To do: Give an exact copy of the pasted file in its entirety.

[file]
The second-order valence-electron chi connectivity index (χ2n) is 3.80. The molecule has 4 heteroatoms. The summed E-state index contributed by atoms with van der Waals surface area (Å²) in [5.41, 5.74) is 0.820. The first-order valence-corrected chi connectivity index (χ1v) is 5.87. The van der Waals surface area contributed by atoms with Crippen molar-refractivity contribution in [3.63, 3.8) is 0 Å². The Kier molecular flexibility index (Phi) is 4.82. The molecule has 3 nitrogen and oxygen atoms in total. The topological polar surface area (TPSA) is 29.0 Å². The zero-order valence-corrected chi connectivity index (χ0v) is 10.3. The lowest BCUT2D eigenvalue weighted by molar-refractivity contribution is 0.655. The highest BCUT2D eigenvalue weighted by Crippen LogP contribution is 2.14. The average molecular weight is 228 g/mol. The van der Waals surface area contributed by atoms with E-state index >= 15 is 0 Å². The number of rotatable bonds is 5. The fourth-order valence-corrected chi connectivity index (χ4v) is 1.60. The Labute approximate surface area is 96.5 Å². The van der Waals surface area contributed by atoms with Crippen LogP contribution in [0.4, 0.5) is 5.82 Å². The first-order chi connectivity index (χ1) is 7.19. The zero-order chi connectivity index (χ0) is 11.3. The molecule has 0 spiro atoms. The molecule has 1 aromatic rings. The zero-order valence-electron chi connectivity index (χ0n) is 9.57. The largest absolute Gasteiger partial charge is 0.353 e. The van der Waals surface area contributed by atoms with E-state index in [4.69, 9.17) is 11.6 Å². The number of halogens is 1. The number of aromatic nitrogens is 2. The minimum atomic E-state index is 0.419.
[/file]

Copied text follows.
The second-order valence-electron chi connectivity index (χ2n) is 3.80. The molecule has 4 heteroatoms. The summed E-state index contributed by atoms with van der Waals surface area (Å²) in [5.41, 5.74) is 0.820. The first-order valence-corrected chi connectivity index (χ1v) is 5.87. The van der Waals surface area contributed by atoms with Crippen molar-refractivity contribution in [3.63, 3.8) is 0 Å². The Kier molecular flexibility index (Phi) is 4.82. The molecule has 3 nitrogen and oxygen atoms in total. The topological polar surface area (TPSA) is 29.0 Å². The zero-order valence-corrected chi connectivity index (χ0v) is 10.3. The lowest BCUT2D eigenvalue weighted by molar-refractivity contribution is 0.655. The highest BCUT2D eigenvalue weighted by Crippen LogP contribution is 2.14. The average molecular weight is 228 g/mol. The van der Waals surface area contributed by atoms with E-state index >= 15 is 0 Å². The number of rotatable bonds is 5. The fourth-order valence-corrected chi connectivity index (χ4v) is 1.60. The Labute approximate surface area is 96.5 Å². The van der Waals surface area contributed by atoms with Crippen LogP contribution in [0.4, 0.5) is 5.82 Å². The first-order chi connectivity index (χ1) is 7.19. The zero-order chi connectivity index (χ0) is 11.3. The molecule has 0 spiro atoms. The molecule has 1 aromatic rings. The zero-order valence-electron chi connectivity index (χ0n) is 9.57. The largest absolute Gasteiger partial charge is 0.353 e. The van der Waals surface area contributed by atoms with E-state index in [4.69, 9.17) is 11.6 Å². The number of halogens is 1. The number of aromatic nitrogens is 2. The minimum atomic E-state index is 0.419.